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Donate and get a big(ger) tax break

Last year, Congress enacted the Taxpayer Certainty and Disaster Tax Relief Act which featured several provisions designed to reward both individuals and businesses who donated to charity. Enacted in the throes of the pandemic and its immediate impact on the economy, these measures aimed to encourage people to give back to the non-profit groups and organizations working on the front lines to keep our communities safe, healthy and strong. 

While these changes may encourage you or your business to support organizations lending a hand to those in need, it’s important to understand how to take advantage of these incentives. Here’s a quick overview of what you need to know about these changes: 

What to know if you’re filing as an individual Two masked volunteers hand out food donations to a patron at a food bank.

  • $300 deduction for individuals who don't itemize in 2021: Ordinarily, if you claim the standard deduction, rather than itemize, you can’t claim a deduction for charitable contributions. You can claim a deduction of up to $300 on your 2021 federal income tax returns for cash contributions made to certain qualifying charitable organizations. If you're filing a joint return, the maximum deduction is boosted to $600.  

  • 100 percent deduction for individuals who itemize in 2021: Generally, if you are able to itemize, you can claim a deduction for cash contributions to charitable organizations, though the limits typically range from 20 percent to 60 percent of adjusted gross income (AGI), depending on the type of contribution and type of charitable organization. However, for qualified contributions made in 2021, you’re now able to deduct up to 100 percent of your AGI.   

What to know if you’re filing as a business 

  • Corporate limit increased to 25 percent of taxable income: Owners of C-Corporations can now deduct up to 25 percent of taxable income for charitable cash contributions made to eligible charities in 2021. In the past, the maximum deduction has been 10 percent.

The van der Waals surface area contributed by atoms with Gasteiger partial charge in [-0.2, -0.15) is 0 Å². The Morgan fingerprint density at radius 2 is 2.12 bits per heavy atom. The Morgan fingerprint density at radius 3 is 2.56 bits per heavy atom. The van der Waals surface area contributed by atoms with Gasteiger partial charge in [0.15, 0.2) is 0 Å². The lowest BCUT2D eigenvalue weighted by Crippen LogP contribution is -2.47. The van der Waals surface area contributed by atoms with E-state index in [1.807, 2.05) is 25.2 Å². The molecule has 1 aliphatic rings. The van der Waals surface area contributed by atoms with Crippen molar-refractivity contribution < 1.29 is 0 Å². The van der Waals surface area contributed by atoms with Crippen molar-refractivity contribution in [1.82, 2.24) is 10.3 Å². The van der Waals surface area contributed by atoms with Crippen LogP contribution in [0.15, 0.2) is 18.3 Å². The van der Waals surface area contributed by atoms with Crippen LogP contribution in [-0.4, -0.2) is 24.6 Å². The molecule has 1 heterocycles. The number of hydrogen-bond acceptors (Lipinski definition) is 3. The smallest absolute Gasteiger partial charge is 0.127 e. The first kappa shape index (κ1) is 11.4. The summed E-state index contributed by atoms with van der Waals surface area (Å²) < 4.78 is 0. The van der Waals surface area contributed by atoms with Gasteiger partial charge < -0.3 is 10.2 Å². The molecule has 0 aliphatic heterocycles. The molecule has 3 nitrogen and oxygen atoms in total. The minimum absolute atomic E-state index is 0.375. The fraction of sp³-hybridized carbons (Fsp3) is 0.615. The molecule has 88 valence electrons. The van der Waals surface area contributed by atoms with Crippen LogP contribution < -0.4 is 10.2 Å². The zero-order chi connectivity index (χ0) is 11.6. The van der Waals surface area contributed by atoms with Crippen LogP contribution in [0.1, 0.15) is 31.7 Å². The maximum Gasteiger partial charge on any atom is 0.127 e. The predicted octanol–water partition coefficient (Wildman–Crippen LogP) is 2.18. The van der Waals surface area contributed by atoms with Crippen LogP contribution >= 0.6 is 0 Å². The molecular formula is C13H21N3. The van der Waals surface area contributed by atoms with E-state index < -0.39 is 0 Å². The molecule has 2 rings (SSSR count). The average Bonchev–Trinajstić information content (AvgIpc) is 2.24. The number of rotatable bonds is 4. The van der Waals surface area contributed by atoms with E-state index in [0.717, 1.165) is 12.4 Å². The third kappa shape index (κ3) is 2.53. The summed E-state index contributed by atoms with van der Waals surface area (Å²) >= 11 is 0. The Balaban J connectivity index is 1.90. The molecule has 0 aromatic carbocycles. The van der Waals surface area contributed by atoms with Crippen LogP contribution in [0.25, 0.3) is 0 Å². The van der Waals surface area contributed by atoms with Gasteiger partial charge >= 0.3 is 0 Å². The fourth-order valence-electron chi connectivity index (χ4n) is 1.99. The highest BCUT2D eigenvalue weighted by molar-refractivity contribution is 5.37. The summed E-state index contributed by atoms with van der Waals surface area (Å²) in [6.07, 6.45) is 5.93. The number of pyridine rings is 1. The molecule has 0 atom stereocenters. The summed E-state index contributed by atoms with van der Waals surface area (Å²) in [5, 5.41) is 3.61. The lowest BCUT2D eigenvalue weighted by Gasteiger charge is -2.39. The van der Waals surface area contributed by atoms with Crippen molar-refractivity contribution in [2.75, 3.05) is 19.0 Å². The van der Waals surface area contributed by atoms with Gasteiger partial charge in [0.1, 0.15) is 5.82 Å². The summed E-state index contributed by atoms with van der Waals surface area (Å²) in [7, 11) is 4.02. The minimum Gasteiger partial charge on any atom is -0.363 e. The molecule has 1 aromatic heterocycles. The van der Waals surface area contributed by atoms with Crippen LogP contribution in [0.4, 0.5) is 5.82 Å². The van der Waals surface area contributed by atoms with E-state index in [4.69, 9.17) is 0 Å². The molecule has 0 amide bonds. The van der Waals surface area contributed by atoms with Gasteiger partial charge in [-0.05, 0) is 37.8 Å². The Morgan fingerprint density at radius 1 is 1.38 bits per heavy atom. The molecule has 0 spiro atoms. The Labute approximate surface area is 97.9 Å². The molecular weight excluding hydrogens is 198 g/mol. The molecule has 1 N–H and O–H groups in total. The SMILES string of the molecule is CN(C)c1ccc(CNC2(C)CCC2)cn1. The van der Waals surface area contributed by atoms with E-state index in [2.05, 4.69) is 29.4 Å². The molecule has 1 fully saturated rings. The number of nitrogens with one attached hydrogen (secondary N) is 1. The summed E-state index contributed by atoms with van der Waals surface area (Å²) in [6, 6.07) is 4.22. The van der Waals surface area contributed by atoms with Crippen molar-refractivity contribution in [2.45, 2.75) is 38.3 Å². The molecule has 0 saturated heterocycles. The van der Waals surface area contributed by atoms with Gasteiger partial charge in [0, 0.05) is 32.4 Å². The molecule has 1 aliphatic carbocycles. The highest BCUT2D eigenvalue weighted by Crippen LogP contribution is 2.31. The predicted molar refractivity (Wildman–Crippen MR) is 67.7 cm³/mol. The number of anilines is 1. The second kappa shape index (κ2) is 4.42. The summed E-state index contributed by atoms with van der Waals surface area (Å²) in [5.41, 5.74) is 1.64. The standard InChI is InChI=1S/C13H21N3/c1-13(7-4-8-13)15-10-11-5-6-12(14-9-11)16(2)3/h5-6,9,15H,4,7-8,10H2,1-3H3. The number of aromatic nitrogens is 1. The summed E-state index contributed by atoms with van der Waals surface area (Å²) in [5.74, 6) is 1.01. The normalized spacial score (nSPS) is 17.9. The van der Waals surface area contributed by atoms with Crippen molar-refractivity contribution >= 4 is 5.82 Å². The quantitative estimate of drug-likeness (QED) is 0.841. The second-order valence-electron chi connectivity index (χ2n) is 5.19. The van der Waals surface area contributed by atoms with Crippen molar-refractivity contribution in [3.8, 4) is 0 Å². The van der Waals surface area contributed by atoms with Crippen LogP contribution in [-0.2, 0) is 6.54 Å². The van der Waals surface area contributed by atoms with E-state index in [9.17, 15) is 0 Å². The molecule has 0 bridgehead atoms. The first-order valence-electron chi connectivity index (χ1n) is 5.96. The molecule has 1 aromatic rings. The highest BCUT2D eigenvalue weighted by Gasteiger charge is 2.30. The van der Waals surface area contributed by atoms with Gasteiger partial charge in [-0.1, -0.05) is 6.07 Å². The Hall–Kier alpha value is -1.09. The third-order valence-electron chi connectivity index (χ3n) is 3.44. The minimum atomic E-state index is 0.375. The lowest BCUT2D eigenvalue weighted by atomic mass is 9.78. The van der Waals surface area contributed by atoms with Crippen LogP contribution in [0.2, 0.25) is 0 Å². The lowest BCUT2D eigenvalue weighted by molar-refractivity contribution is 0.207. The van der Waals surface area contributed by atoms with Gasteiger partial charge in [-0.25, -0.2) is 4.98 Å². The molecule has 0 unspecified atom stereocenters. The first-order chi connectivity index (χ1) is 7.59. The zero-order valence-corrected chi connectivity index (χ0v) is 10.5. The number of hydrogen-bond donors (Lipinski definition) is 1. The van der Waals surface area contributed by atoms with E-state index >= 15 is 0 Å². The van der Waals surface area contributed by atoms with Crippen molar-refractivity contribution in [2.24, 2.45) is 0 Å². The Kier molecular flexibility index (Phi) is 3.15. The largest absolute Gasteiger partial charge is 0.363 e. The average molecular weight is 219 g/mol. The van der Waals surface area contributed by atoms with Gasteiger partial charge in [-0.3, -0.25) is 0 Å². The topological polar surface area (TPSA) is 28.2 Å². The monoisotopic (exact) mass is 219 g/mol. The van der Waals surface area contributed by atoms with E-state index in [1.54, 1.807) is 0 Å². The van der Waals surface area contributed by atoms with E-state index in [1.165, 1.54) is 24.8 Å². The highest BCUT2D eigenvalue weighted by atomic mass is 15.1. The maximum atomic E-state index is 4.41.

• Increased limits on amounts deductible by businesses for donating food: Businesses donating food may qualify for increased deduction limits as well. For 2021 contributions made by a C-Corporation, the limit has been increased from 15 percent to 25 percent. For other businesses, including S-Corporations, sole props and some LLCs, the individual can deduct up to 30 percent of income from the business that generated the deduction on their personal income tax return.   

Don’t forget to save all records of your donations and be sure to get an acknowledgment letter from the charity before filing your tax return. You should get an acknowledgment letter from the charity before filing a return and keep a canceled check or credit card receipt for contributions of cash. If you donated property, there might be additional records you need to retain. 

Given these changes, and the myriad of record-keeping requirements to seek your deduction, it’s important to work closely with your tax professional when filing your taxes. There’s still plenty of time to take advantage of these new charitable giving rules, and at Padgett Business Services, our network of CPAs, enrolled agents and tax professionals can assist you with charitable giving tax strategies that can minimize your tax burden now and in the future. Find an office near you today to set up an appointment!

Do you have the support you need to manage your small business bookkeeping? Contact us to schedule an appointment to speak with a local small business advisor.

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